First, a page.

... apparently to retain the discountenanced people in their state of exposure. Up to the time of the explanation of the puzzle on board the departing vessel (on the road to Windsor, at the Premier's reception, in the cell of the Police, in the presence of the Magistrate-whose crack of a totally inverse decision upon their case, when he becomes acquainted with the titles and station of these imputedly peccant, refreshes them), they hold debates over the mysterious contrarieties of a people professing in one street what they confound in the next, and practising by ...
— The Shaving of Shagpat • George Meredith

... translation. Mr. Morris has, therefore, consented to allow his versions of the Romances to be combined into one volume in a form not unworthy of their excellence but more accessible to those lovers of books whose purses have a habit of varying in inverse proportion to the amount of their love. He has honoured me by asking me to introduce them to that wider public to which they now make ...
— Old French Romances • William Morris

... Why do insects which appear close together in all our classifications possess such opposite tastes? If they spring from a common stock, how did the consumption of flesh supplant the consumption of honey? How did the Lamb become a Wolf? This is the great problem which was once set us, in an inverse form, by the Spotted Sapyga, a honey-eating relative of the flesh-eating Scolia.[5] I submit the question to whom it ...
— The Glow-Worm and Other Beetles • Jean Henri Fabre

... and morals had the glorious license of Olympians and could follow the unobstructed paths of inclination in realms controlled only by fancy! Napoleon's greeting was laconic, "Vous etes un homme." This flattered Goethe, who called it the inverse "ecce homo," and felt its allusion to his citizenship, not in Germany, but in the world. The nineteenth-century Caesar then urged the great writer to carry out an already-formed design and compose a drama on the life of his own great prototype; such a work, he was sure, would be ...
— The Life of Napoleon Bonaparte - Vol. III. (of IV.) • William Milligan Sloane

... national hatred. His work is written with excessive negligence, which, added to its numerous errors, shows how much respect he must have entertained for his readers. It would appear that his object was to make it the inverse of his novels, where everything is borrowed from history. I have been assured that Marshal Macdonald having offered to introduce Scott to some generals who could have furnished him with the most accurate, information respecting military ...
— The Memoirs of Napoleon Bonaparte • Bourrienne, Constant, and Stewarton

... master, with an increase of dignity in inverse proportion to the lapse he had made, "people are apt to be mistaken, Miss Morpher, and without meaning it, to do infinite injustice to their fellow mortals. But I see I am detaining you. I will try and find Melissa. ...
— The Luck of Roaring Camp and Other Tales • Bret Harte

... reason that science and religion are in inverse ratio to each other; the one diminishes and grows weaker in the same proportion that the other increases and grows stronger in ...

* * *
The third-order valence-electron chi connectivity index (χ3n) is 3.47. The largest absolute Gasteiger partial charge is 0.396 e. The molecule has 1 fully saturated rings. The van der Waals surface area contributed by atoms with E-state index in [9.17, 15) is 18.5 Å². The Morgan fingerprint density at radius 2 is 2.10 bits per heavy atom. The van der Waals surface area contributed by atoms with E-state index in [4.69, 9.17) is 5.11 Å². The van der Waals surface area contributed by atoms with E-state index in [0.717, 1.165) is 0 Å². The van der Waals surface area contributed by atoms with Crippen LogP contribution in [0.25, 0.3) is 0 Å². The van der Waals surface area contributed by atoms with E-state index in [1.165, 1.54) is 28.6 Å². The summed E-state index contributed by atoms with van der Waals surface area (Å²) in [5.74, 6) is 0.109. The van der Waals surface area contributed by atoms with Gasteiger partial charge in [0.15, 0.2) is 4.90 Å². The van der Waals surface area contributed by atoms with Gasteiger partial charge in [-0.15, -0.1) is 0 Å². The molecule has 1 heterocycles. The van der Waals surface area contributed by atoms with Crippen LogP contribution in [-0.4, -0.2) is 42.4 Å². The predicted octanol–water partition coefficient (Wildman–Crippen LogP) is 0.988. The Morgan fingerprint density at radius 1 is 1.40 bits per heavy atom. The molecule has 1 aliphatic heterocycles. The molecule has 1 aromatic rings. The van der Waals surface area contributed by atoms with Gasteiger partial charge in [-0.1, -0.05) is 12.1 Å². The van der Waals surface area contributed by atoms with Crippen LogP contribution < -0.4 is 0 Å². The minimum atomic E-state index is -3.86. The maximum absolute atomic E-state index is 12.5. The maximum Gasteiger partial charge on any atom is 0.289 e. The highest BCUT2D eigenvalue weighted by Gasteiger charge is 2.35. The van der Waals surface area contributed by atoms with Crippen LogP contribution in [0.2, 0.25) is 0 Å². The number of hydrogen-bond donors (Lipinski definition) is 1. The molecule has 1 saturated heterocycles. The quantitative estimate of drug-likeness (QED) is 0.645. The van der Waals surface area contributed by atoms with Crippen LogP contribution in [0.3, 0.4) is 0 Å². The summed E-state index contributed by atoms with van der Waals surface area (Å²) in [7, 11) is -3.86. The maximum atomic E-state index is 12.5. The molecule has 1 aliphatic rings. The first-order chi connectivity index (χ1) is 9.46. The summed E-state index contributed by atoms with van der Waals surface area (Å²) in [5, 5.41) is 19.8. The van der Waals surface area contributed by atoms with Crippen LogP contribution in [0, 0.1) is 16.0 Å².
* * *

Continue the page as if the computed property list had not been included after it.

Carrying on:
— Socialism: Positive and Negative • Robert Rives La Monte

... in the omnipresent Spirit; for him there is no distance inverse to the square. Only one reason, therefore, can motivate Babaji in maintaining his physical form from century to century: the desire to furnish humanity with a concrete example of its own possibilities. ...
— Autobiography of a YOGI • Paramhansa Yogananda

... cylinder, in which the internal stresses are theoretically most advantageous, the layer situated next to the bore must be in a state of compression, and the amount of compression relative to the tension in the external layer is measured by the inverse ratio of the radii of these layers. It is further evident that the internal stresses will obey a definite but very simple law, namely, there will be in the hollow cylinder a layer whose radius is sqrt(R r0), in which the stress is nil; from this layer the stresses ...
— Scientific American Supplement, No. 633, February 18, 1888 • Various

... elaborated with the most wearisome prolixity at the time; but so were the English claims to New Amsterdam a century earlier. Conquest gave the true title in each case; the importance of a claim is often in inverse order to the length at which it is set forth in a diplomatic document. The west was gained by: (1) the westward movement of the backwoodsmen during the Revolution; (2) the final success of the Continental ...
— The Winning of the West, Volume Two - From the Alleghanies to the Mississippi, 1777-1783 • Theodore Roosevelt

... Rafael began to doubt whether his passion had been really returned by the fair Oajaquena. Time and absence, while they rendered more feeble the remembrance of those little incidents that had appeared favourable to him, increased in an inverse ratio the impression of the young Creole's charms—that in fancy now appeared to him only the more glowing and seductive. So much did this impression become augmented, that the young officer began to think he had been too presumptuous in aspiring ...
— The Tiger Hunter • Mayne Reid

... luxury enjoyed by the present boy is a constant source of astonishment to us grandfathers. We were half starved, we were exceedingly dirty, we were systematically bullied, and we were flogged and caned as though the master's pleasure was in inverse ratio to ours. The inscription on the threshold should have been ...
— Tracks of a Rolling Stone • Henry J. Coke